Ahead of Labor Day, Oxfam America released its annual Best States to Work Index, a robust database and interactive map that measures policies supporting working families in all 50 states, plus Washington, D.C., and Puerto Rico. Arizona comes in at No. 41. Last year, Arizona was ranked No. 42. The report also ranked Arizona No. 20 for its policies to protect and support workers and their families. Last year, Arizona ranked No. 22.

This year’s index comes at a moment when workers face daunting challenges at work and in their communities: historic levels of inflation eroding actual wages, an ongoing pandemic, landmark Supreme Court decisions around fundamental rights, suppression of organizing efforts, and worries about the economy and potential unemployment. 

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“This is a perilous time for millions of working families in the US, who are struggling every day just to make ends meet,” said Oxfam researcher Dr. Kaitlyn Henderson. “As some states have stepped up to protect and support working families, others have refused to act, leaving workers with poverty wages, dangerous conditions, and no rights to organize or act collectively. This is about the reality of life in our country, and the urgent need for federal action.” 

The “best” state in the Index is Oregon, followed by California, Washington, the District of Columbia and New York. The “worst” five states are North Carolina (at the bottom), Mississippi, Georgia, Alabama and Texas. 

Since 2018, the Best States to Work Index has tracked policies in three areas: wages, worker protections, and rights to organize. This year, Oxfam added a data point that reflects the extraordinary challenges workers face in a changing climate, tracking which states have implemented a heat safety standard for outdoor workers (just three: Oregon, California, and Washington). As millions of workers toil in extreme heat, it’s vital to mandate simple protections such as shade, water, and rest breaks. While the federal government has announced its intention to establish a national heat standard, it could take about eight years to do so. In the meantime, roughly 400 people have died from heat exposure on the job in the last decade, which is likely an underestimate.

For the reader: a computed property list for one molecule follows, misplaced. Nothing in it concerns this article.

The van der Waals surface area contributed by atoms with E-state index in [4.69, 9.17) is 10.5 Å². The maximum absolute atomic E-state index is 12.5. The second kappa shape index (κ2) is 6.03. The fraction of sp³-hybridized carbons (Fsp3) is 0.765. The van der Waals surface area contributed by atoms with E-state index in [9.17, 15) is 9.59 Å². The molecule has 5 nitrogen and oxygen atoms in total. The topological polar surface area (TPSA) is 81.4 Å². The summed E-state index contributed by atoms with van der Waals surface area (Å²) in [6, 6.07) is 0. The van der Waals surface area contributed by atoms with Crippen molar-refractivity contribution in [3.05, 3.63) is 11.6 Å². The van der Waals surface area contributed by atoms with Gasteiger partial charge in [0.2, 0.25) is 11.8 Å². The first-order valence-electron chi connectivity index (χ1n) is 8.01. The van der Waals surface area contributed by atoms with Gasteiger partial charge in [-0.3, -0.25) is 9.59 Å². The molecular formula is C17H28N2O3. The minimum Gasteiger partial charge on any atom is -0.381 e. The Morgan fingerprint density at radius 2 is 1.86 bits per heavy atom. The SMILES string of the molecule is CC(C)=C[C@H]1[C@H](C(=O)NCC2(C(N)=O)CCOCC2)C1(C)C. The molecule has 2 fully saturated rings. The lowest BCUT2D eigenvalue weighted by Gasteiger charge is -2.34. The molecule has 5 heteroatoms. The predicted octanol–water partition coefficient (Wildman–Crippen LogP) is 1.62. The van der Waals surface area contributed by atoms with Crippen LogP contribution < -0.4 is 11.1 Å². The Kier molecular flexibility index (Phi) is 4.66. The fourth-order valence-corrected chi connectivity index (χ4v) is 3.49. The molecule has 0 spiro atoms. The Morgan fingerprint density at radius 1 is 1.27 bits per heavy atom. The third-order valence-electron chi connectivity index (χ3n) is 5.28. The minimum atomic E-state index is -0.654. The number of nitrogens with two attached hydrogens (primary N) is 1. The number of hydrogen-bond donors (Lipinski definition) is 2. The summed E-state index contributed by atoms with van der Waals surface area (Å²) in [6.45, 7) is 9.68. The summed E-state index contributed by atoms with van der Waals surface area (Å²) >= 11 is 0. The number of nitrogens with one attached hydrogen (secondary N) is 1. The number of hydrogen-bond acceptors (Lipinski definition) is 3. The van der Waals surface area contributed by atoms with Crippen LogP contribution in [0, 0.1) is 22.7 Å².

“The federal government has failed America’s workers, refusing for decades to pass updates in labor laws–as a result it has fallen to the states to improve wages, working conditions, and rights,” said Henderson. “Fortunately, there is important work happening at the state level that deserves celebration; and it’s vital to recognize that these policies are the direct result of workers who have organized and demanded change for years.”

Since the 2021 Index, activists have won improvements in several states, including: 

Louisiana passed pregnancy accommodations for private sector workers, protecting workers who are pregnant from losing their jobs or being asked to do overly strenuous tasks.

Connecticut and Maryland passed paid family leave, allowing workers to take paid time off for a variety of family situations (such as starting or expanding a family via birth or adoption, caring for family with serious health condition). 

New Mexico passed paid sick leave, protecting workers from losing their jobs and guaranteeing financial support when they take time off to recover from an illness or care for a loved one who falls ill.  

Nevada passed new legislation stopping private sector employers from requesting past salary information from their new hires, allowing for greater pay equity.